Monday, December 3, 2012

Suspending time

On Saturday, we went Christmas shopping in the afternoon and did not get home, bearing presents and a nice hot pizza pie, until about 7.

But the all-important South Eastern Conference football championship game, pitting the Crimson Tide of the University of Alabama versus the Bulldogs of the University of Georgia, started at 4!  Oh no! What to do?

Bearing in mind the ancient Chinese proverb about the second-best time to plant a tree being today (with the best time being twenty years ago) I had planned for this collision of the shopping world and the football world by setting the DVR to record the game.

Then, it was simply a matter of avoiding the television department at the Super Try 'N' Save (because they would likely have a 64" screen showing the game) and making sure the car was playing a CD rather than the radio.  Also, when we went into Italian Sensation to get the 16" pie with sausage and mushrooms, I peeped in first to make sure there was no tv playing to wreck my plan.

So we went home and watched the game from the beginning, just as nature had intended.  It was an indoor game at the Georgia Dome, so for all that daylight mattered, it might as well have been three o'clock in the morning.

And the only other step I had to take was to make sure not to check Facebook or email, so as not to be tipped off about the outcome.  I'm glad I didn't!

It was a great game, not decided until the very second that time ran out!  And just in case you recorded it and have not sat down to watch it yet, I won't wreck it for you other than to say that the winning team had red in their uniform.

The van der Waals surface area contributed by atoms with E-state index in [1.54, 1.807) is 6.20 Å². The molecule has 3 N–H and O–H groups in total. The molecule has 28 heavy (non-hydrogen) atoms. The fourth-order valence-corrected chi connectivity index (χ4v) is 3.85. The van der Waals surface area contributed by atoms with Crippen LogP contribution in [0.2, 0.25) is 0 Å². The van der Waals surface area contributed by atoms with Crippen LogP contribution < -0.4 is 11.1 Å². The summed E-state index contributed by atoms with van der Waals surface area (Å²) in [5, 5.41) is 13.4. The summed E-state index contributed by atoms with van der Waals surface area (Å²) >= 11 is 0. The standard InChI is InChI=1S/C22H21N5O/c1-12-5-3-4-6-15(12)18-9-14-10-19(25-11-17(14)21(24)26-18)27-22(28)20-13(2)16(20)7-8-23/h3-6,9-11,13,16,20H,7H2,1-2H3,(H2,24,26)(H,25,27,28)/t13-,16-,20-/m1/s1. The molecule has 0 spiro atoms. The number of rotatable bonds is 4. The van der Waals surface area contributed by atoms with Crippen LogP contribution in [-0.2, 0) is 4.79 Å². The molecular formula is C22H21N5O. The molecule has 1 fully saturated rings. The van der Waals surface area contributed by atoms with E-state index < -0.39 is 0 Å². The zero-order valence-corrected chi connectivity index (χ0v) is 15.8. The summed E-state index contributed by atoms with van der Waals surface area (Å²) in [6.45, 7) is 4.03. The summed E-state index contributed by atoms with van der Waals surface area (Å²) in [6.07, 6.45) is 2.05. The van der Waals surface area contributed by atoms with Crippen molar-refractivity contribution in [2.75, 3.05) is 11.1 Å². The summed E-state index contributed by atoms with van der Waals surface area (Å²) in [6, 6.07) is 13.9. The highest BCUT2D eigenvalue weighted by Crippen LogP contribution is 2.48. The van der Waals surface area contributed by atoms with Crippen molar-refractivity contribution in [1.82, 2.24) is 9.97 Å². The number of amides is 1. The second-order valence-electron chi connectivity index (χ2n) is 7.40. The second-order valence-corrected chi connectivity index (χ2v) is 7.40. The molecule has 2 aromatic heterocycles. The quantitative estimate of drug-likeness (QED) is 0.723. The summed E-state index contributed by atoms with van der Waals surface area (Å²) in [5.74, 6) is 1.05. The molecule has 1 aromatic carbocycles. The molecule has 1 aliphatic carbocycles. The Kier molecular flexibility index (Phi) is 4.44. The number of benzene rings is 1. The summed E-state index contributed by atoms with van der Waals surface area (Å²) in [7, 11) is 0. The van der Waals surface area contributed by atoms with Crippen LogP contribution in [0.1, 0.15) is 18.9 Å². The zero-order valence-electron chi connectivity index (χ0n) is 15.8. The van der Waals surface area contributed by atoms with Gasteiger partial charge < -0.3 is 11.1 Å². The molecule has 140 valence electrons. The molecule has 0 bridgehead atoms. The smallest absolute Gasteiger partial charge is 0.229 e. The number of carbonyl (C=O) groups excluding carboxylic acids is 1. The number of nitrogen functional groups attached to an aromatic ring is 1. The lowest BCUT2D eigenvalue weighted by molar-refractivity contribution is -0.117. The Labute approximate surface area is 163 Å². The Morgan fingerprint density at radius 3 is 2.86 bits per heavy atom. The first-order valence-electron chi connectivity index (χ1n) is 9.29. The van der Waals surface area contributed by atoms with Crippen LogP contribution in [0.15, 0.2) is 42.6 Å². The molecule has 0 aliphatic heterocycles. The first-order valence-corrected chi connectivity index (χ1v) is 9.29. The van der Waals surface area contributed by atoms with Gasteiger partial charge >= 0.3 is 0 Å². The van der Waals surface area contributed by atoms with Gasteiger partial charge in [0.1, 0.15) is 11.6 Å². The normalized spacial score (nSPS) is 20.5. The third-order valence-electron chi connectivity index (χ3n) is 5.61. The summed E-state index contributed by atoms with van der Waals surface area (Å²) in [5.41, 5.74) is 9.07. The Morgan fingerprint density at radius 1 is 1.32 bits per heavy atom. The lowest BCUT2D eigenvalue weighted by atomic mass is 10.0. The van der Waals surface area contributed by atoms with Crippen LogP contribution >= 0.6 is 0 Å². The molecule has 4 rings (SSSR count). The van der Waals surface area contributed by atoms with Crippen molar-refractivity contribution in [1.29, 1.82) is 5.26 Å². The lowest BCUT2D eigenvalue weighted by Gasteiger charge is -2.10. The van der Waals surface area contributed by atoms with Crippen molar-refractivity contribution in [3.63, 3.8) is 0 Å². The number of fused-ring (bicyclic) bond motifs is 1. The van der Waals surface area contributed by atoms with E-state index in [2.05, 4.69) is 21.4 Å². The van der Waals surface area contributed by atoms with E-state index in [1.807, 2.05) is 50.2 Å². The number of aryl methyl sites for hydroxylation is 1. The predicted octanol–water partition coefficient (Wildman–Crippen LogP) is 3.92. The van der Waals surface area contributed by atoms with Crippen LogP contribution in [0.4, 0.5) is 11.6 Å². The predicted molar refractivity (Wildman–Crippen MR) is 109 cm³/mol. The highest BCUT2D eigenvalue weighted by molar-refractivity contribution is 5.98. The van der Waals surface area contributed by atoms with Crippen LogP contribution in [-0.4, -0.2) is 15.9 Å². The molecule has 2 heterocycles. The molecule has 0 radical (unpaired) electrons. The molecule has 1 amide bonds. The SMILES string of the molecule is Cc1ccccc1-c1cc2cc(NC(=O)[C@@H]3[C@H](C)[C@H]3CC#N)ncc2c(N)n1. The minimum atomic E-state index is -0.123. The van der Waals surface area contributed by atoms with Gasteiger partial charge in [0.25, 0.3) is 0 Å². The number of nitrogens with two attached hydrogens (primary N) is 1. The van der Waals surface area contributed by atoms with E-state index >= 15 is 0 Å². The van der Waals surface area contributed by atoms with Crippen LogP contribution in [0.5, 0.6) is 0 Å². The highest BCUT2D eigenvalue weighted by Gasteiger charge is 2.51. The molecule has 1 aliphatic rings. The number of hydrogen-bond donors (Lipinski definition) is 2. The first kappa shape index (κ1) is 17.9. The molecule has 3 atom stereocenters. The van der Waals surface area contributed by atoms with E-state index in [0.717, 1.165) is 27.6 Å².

The Alabama baton corps is always smiling
There is nothing that the NFL can offer, great as their football is, that can match college football in terms of pageantry and excitement.  Maybe this is because a tiny percentage of the college players are being rewarded handsomely (now and forevermore) for their ability and skills, while the great majority of them are humping along for the four years of football without the option of going pro - but they give it all they have without the weary nonchalance of a 38-year-old pro offensive lineman.  And to see the cheerleaders, the bands, the baton corps is to see the best of young America spirit on display.  Nothing is wrong with pro football, but for me, you can't beat watching a kid who, six months ago, was being handed a high school diploma, and on Saturday night, was being handed a football and told to run like a galloping ghost.

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